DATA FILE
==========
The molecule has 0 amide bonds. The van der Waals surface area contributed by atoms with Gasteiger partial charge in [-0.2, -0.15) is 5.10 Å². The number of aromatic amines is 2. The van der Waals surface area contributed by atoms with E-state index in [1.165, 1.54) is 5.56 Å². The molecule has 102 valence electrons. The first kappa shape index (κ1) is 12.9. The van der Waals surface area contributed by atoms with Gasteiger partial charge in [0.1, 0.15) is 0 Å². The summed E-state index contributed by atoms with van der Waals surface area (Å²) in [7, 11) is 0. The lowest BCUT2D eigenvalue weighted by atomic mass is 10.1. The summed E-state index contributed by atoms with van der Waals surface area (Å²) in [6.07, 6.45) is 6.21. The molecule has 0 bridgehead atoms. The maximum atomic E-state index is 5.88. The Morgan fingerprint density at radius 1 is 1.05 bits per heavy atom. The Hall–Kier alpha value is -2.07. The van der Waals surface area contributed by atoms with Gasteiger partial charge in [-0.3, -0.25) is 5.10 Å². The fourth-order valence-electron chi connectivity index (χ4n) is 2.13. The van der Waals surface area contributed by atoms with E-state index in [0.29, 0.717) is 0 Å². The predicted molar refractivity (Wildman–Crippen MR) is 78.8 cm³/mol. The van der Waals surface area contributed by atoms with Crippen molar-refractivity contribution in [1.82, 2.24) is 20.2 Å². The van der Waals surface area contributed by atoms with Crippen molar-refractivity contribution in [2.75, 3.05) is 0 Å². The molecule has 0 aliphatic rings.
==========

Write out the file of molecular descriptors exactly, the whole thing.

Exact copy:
The molecule has 0 amide bonds. The van der Waals surface area contributed by atoms with Gasteiger partial charge in [-0.2, -0.15) is 5.10 Å². The number of aromatic amines is 2. The van der Waals surface area contributed by atoms with E-state index in [1.165, 1.54) is 5.56 Å². The molecule has 102 valence electrons. The first kappa shape index (κ1) is 12.9. The van der Waals surface area contributed by atoms with Gasteiger partial charge in [0.1, 0.15) is 0 Å². The summed E-state index contributed by atoms with van der Waals surface area (Å²) in [7, 11) is 0. The lowest BCUT2D eigenvalue weighted by atomic mass is 10.1. The summed E-state index contributed by atoms with van der Waals surface area (Å²) in [6.07, 6.45) is 6.21. The molecule has 0 bridgehead atoms. The maximum atomic E-state index is 5.88. The Morgan fingerprint density at radius 1 is 1.05 bits per heavy atom. The Hall–Kier alpha value is -2.07. The van der Waals surface area contributed by atoms with Gasteiger partial charge in [-0.3, -0.25) is 5.10 Å². The fourth-order valence-electron chi connectivity index (χ4n) is 2.13. The van der Waals surface area contributed by atoms with E-state index in [0.29, 0.717) is 0 Å². The predicted molar refractivity (Wildman–Crippen MR) is 78.8 cm³/mol. The van der Waals surface area contributed by atoms with Crippen molar-refractivity contribution in [1.82, 2.24) is 20.2 Å². The van der Waals surface area contributed by atoms with Crippen molar-refractivity contribution in [2.75, 3.05) is 0 Å². The molecule has 0 aliphatic rings.